It will be a great disservice to this wonderful fragrance if the formula was changed in order to be novel or less expensive.

Readers need to be aware that the EU has cranked down on the use of many classic perfume ingredients, both natural and man-made, due to concerns that they are allergens. Perfumers don't want to be seen as fighting safety rules, so they conform by re-formulating their fragrances.

I am not young; there are many fragrance notes from older perfumes my mother wore (Norell, Tabu, Chanel #5, Alliage, others) that I smell nowhere anymore, anywhere, ever. My bet is that they are simply banned due to Henny-Penny "the sky is falling down!" concerns about potential contact allergies.

I'm an adult who keeps peanuts from my kid. I'm ok with being responsible for my allergic reactions to fragrance.

Before Christmas 2017 I was going to order a sample of this online but decided against it.

Wise move!

Apparently, it has been added to the growing list of 're-formulated scents' whereby the people are being duped into buying something that is NOT like the original version. For example, chocolate (for which Angel is/was famous) has been replaced by nutmeg, way back in June/July 2017. In fact, in the original version there were 24 notes and that has now been replaced by only 12. This has to be a cost-cutting exercise. Why else would they do it?

This may explain why recent reviewers hate this scent as it's been re-formulated.

When this first came out I bought a bottle and wore it frequently. People would stop me and ask what I was wearing - it was that different from anything else available at the time. I eventually discovered Jo Malone fragrances and stopped wearing Angel. I now have an extensive fragrance wardrobe and wear a variety of scents. Fast forward - I decided to try Angel again. I cannot stand it now. I had to scrub it off, it was so obnoxious. I know that many people love it, but I just can't take it.

I get patchouli all way long from the beginning. The opening smells quite herbal to me and almost freaked me out the first time. Then the sweetness just can't wait and bursts out right away. I swear if I tested on paper I'd drop it down right away. But after about 2 hours, it smells heavenly! The right amount of chocolate, caramel, honey and vanilla is so delicious. The patchouli is no longer fierce but holds perfectly the balance between sweetness and freshness. It's even intriguing as it hides among the sweet notes and tickles your nose when you expect the least. I have to admit I'm still not very used to the first 2 hours but for the lovely drydown I can wait. Fortunately the longevity is excellent for over 12h, it worths! The sillage is good, too. Though it's known as a heavy fragrance, I think with a light touch, the drydown has no problem in summer.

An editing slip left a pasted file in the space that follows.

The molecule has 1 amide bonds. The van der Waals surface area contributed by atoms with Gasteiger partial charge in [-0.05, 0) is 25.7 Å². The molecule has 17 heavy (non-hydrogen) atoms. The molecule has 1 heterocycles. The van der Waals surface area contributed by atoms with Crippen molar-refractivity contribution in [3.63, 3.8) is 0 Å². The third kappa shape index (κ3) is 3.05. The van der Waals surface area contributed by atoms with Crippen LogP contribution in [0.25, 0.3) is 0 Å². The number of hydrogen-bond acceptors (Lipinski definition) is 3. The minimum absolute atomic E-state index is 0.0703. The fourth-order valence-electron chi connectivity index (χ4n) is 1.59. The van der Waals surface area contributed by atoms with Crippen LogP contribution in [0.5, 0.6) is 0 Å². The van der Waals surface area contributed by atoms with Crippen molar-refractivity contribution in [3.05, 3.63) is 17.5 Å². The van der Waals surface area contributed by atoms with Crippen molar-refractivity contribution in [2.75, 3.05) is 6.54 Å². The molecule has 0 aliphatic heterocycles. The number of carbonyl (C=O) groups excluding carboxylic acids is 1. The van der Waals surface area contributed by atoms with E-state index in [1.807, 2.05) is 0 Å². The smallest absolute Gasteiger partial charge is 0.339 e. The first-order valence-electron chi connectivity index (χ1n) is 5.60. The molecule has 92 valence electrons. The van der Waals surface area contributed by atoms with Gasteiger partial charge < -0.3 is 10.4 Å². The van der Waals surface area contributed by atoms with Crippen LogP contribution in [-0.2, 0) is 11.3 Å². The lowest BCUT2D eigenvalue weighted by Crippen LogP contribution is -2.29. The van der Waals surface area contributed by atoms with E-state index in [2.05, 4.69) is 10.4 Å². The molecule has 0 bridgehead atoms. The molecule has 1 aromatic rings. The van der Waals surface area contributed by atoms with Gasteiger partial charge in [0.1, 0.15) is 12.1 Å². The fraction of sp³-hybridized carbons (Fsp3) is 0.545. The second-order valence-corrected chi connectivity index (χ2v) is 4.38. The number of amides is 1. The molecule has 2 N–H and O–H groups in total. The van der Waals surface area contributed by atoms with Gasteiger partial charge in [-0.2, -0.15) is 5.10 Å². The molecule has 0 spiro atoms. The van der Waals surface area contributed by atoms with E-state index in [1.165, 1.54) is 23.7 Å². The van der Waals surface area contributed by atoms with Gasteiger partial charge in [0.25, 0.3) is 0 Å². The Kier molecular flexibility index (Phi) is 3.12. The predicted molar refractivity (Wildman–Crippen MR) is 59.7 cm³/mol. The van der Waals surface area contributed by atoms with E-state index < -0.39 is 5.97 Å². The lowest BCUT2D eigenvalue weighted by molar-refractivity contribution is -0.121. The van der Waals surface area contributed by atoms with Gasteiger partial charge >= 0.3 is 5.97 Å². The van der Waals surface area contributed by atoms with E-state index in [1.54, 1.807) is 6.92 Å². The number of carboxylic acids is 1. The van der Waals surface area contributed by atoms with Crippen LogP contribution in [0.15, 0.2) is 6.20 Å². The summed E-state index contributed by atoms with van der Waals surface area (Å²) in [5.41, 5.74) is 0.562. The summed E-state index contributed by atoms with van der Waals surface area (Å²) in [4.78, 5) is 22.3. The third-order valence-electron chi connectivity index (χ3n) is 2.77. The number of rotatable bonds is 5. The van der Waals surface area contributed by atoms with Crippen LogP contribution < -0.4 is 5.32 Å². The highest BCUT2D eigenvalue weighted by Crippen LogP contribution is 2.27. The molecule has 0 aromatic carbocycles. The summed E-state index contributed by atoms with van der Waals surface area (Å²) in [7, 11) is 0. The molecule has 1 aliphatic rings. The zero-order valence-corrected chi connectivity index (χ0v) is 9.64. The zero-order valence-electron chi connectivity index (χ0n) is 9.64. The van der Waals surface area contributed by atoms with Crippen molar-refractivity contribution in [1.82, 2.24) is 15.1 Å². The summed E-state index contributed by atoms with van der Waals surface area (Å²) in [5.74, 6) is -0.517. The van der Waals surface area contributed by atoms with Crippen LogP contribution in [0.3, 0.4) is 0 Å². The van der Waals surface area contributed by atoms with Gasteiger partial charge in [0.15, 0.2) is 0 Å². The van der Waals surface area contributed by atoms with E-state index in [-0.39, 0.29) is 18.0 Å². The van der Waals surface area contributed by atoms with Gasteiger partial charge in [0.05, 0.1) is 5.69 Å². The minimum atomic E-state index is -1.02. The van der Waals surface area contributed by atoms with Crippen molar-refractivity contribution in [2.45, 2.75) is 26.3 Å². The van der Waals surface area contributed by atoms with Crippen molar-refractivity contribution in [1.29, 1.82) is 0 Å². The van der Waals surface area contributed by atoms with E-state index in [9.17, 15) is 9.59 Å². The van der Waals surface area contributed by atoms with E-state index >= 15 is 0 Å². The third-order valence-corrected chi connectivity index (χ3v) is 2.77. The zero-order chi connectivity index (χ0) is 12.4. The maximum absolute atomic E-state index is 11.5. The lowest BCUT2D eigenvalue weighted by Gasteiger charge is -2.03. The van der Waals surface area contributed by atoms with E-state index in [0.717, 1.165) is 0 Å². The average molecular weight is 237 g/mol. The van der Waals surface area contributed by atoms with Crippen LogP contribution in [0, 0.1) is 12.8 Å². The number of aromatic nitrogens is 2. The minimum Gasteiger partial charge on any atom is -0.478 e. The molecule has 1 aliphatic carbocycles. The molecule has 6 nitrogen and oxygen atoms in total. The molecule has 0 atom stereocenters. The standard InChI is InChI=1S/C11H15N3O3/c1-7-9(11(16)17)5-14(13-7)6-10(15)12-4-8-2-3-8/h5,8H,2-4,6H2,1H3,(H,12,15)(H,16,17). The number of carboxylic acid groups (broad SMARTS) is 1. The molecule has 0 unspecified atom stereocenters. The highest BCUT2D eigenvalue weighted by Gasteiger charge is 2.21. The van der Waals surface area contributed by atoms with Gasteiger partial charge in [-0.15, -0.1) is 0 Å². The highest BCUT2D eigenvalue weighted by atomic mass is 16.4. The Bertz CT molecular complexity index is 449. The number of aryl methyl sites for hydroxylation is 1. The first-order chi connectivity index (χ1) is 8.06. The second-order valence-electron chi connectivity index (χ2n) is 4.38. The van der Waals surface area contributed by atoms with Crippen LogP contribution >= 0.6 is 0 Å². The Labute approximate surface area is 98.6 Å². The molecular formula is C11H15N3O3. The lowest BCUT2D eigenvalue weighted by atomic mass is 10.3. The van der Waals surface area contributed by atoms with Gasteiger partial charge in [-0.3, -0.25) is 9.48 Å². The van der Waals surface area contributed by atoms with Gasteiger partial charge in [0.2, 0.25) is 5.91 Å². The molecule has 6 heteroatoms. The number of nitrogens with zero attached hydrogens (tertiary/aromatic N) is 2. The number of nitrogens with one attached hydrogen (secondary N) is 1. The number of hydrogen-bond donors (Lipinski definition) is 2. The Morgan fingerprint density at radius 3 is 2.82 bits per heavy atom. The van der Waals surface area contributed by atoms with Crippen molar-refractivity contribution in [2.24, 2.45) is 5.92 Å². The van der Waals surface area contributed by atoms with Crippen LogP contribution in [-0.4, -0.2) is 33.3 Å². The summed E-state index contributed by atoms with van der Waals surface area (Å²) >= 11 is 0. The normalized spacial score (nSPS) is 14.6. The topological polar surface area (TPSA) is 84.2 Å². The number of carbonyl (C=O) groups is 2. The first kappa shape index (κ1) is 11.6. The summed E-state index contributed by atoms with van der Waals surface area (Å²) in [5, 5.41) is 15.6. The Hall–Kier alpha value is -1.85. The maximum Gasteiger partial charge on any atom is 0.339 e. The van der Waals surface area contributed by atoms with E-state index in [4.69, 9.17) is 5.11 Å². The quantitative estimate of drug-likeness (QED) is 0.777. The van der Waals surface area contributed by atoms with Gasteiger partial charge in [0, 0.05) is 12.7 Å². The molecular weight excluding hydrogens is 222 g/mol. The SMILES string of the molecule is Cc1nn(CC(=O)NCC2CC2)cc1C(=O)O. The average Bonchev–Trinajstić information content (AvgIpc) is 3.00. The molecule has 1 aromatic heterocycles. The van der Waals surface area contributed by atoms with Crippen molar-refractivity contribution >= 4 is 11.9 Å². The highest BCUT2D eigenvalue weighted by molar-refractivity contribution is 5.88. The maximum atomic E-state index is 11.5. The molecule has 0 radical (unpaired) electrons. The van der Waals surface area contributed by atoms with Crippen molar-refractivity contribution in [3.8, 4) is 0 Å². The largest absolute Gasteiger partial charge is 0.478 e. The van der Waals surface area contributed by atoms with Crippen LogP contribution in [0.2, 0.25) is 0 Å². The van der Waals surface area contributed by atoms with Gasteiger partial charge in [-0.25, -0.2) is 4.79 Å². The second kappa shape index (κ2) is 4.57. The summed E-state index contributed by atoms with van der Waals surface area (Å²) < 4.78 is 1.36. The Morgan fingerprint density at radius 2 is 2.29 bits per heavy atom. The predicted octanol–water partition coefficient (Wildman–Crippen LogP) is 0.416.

The bottle is cute! But the name Angel doesn't fit that well IMHO. It's sweet but with a dark side hiding behind. Maybe Ange ou Demon should be better distributed to this one? LOL.

Originally written in 2013

Angel came out around the time I decided that Chanel no. 5 was the one for me, so I pretty much hated this on principle. Testing it on my skin today, it seems I was right: I really do hate it. It's incredibly loud, incredibly sweet, and there is a funk in there that sets my teeth on edge. Now, mind you, I normally like a bit of funk: Salome's cuminey underpants? Count me in! The barnyard "butt" accord in Inverno Russo? Bring it on! But this I can't handle at all. It's like the smell of a wet, dirty dishrag that you pick up after it's been festering in the sun all day; a slightly rotting, sour smell that clings to your hands long after you've flung the filthy thing far away from you. The saccharine sweetness on top has the same effect as air freshener sprayed in a public bathroom; it only seems to enhance the stench. I do get why this was groundbreaking and all, and it's certainly not boring, so it has that going for it, but I'm honestly surprised this was such a commercial hit. I find it very unpleasant.

The most hideous fragrance I have ever experienced in my life. Dear lord, people pay for and wear this?

Phenomenal. This one is controversial ... but on me, it was alllll goodness. ;)

I love this complex perfume with many notes. First, I smell chocolate, then berries and caramel. The perfume smells different on every person, but smells great on m.e I always get compliments on it. It is loud and friendly, but not overwhelming. I wear it year round.

Add me to the list of those who adore this. Big, bad, bold, bodacious. I love it. My husband loves it. No other opinions matter. Since I never smelled Angel when it first was released, I can't complain of reformulation.

And, I love the giant, chunky tester bottle I currently possess.